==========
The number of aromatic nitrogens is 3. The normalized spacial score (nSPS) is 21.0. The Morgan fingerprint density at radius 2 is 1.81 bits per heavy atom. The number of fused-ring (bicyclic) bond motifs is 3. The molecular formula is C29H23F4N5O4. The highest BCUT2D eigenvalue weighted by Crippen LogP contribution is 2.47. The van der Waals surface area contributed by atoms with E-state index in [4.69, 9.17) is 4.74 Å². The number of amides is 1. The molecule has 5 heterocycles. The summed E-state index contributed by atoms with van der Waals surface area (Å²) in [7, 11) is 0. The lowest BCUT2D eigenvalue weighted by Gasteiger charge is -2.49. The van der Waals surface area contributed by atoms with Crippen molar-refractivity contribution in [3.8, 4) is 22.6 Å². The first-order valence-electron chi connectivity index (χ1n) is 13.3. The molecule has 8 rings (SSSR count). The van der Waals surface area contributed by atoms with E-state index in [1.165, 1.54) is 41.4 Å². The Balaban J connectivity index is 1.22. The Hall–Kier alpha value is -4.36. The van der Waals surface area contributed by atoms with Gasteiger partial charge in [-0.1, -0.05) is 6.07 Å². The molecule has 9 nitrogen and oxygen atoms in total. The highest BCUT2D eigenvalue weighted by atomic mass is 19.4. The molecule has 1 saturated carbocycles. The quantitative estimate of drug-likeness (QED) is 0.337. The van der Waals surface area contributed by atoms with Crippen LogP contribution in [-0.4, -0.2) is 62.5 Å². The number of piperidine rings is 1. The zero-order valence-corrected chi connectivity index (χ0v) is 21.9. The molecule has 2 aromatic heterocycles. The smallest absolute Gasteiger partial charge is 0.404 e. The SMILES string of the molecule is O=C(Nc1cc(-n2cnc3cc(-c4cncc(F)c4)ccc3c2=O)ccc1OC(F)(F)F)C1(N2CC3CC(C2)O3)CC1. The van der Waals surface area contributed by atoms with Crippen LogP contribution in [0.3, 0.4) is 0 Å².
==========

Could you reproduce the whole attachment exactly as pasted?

The number of aromatic nitrogens is 3. The normalized spacial score (nSPS) is 21.0. The Morgan fingerprint density at radius 2 is 1.81 bits per heavy atom. The number of fused-ring (bicyclic) bond motifs is 3. The molecular formula is C29H23F4N5O4. The highest BCUT2D eigenvalue weighted by Crippen LogP contribution is 2.47. The van der Waals surface area contributed by atoms with E-state index in [4.69, 9.17) is 4.74 Å². The number of amides is 1. The molecule has 5 heterocycles. The summed E-state index contributed by atoms with van der Waals surface area (Å²) in [7, 11) is 0. The lowest BCUT2D eigenvalue weighted by Gasteiger charge is -2.49. The van der Waals surface area contributed by atoms with Crippen molar-refractivity contribution in [3.8, 4) is 22.6 Å². The first-order valence-electron chi connectivity index (χ1n) is 13.3. The molecule has 8 rings (SSSR count). The van der Waals surface area contributed by atoms with E-state index in [1.165, 1.54) is 41.4 Å². The Balaban J connectivity index is 1.22. The Hall–Kier alpha value is -4.36. The van der Waals surface area contributed by atoms with Gasteiger partial charge in [-0.1, -0.05) is 6.07 Å². The molecule has 9 nitrogen and oxygen atoms in total. The highest BCUT2D eigenvalue weighted by atomic mass is 19.4. The molecule has 1 saturated carbocycles. The quantitative estimate of drug-likeness (QED) is 0.337. The van der Waals surface area contributed by atoms with Crippen LogP contribution in [-0.4, -0.2) is 62.5 Å². The number of piperidine rings is 1. The zero-order valence-corrected chi connectivity index (χ0v) is 21.9. The molecule has 2 aromatic heterocycles. The smallest absolute Gasteiger partial charge is 0.404 e. The SMILES string of the molecule is O=C(Nc1cc(-n2cnc3cc(-c4cncc(F)c4)ccc3c2=O)ccc1OC(F)(F)F)C1(N2CC3CC(C2)O3)CC1. The van der Waals surface area contributed by atoms with Crippen LogP contribution in [0.3, 0.4) is 0 Å².